Maintaining a wireless network in a business environment can be a royal pain in the neck. Just because your wireless network worked flawlessly yesterday, doesn't mean that some new and unknown electronic device won't start causing interference today--which could slow your wireless network down or possibly render it inoperable altogether. For many businesses these days, keeping a wireless network up and running is mission critical; and being able to find the source of interference and the ability to do something about it is an essential element of wireless network management in business environments.
Instead of doing a localized version of warwalking around your business and manually running though all the wireless channels in different locations, the easiest and quickest way to get an overview of what is happening with your wireless network is by using a spectrum analyzer. A spectrum analyzer can give you a visual representation of the complete wireless network spectrum, showing you which channels are being used by nearby wireless access points and which frequencies are subject to interference from nearby electronic devices, such as cordless phones and microwaves. Typically, spectrum analyzer-based solutions, such as from companies like AirMagnet
, can easily cost several thousand dollars. But Boise, Idaho-based MetaGeeks has been offering a number of relatively inexpensive solutions--as low as $199--for the last few years now, and it has just released its first dual-band solution that analyze 802.11n wireless networks, the Wi-Spy DBx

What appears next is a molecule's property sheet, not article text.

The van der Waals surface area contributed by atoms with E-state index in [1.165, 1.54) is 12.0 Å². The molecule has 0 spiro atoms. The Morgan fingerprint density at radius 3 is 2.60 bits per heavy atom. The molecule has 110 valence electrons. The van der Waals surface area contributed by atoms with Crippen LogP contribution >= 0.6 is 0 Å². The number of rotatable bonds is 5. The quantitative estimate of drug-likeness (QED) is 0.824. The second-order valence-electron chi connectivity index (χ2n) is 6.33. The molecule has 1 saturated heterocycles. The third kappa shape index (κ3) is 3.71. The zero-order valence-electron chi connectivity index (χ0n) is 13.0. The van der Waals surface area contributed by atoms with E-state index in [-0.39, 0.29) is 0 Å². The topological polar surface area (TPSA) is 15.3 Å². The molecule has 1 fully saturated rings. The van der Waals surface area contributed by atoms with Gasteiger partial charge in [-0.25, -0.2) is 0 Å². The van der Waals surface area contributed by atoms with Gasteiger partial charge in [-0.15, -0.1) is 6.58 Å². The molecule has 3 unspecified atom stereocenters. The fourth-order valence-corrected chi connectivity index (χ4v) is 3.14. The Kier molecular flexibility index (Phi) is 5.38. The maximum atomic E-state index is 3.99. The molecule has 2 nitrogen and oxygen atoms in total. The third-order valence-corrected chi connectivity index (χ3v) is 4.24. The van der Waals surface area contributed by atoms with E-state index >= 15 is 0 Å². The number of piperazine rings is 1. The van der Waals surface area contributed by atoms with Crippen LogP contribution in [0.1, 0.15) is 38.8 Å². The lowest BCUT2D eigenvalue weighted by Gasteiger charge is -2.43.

spectrum analyzer, which costs $799.
The Wi-Spy DBx uses a dual-band (2.4GHz and 5GHz) antenna that can analyze 802.11a, 802.11b, 802.11g, and 802.11n wireless networks. It can sample the 2.400 to 2.495 and 5.150 to 5.850 frequency ranges, has a frequency resolution of 24KHz to 3MHz, a resolution bandwidth of 53KHz to 600KHz, an amplitude range of -100dBm to -6.5dBm, and an amplitude resolution of 0.5dBm. The antenna is a small USB device and it comes with MetaGeeks's Chanalyzer software (which works with Windows 2000, XP, or Vista, and requires that .NET 2.0 or above be installed).
Chanalyzer provides three different views: a spectral view, which "highlights bandwidth use over time
;" a topographic view, which "shows the density of the spectrum by plotting the percentage of activity for each frequency and amplitude over a selected time period
;" and a planar view, which "shows the density of the spectrum by plotting the percentage of activity for each frequency and amplitude over a selected time period
." With these three different views, you can identify which channels suffer from the least amount of interference, if there are nearby access points that are interfering with your network, and can even help identify what kind of electronic devices are interfering with your network by providing sample "signatures
" for devices such as cordless phone and wireless mice. Chanalyzer even includes a lightweight remote host module that will let you remotely connect to a Wi-Spy device as long as the system with the attached Wi-Spy device has an IP address that is accessible from the remote system.
While you don't necessarily need to know how to read the visual charts created by a spectrum analyzer, having that kind of knowledge ahead of time will get up to speed much faster. Users who are new to using a spectrum analyzer would be well-served by thoroughly reading the product's documentation as well as spending some time perusing the many helpful FAQs and forum posts on the MetaGeek Website.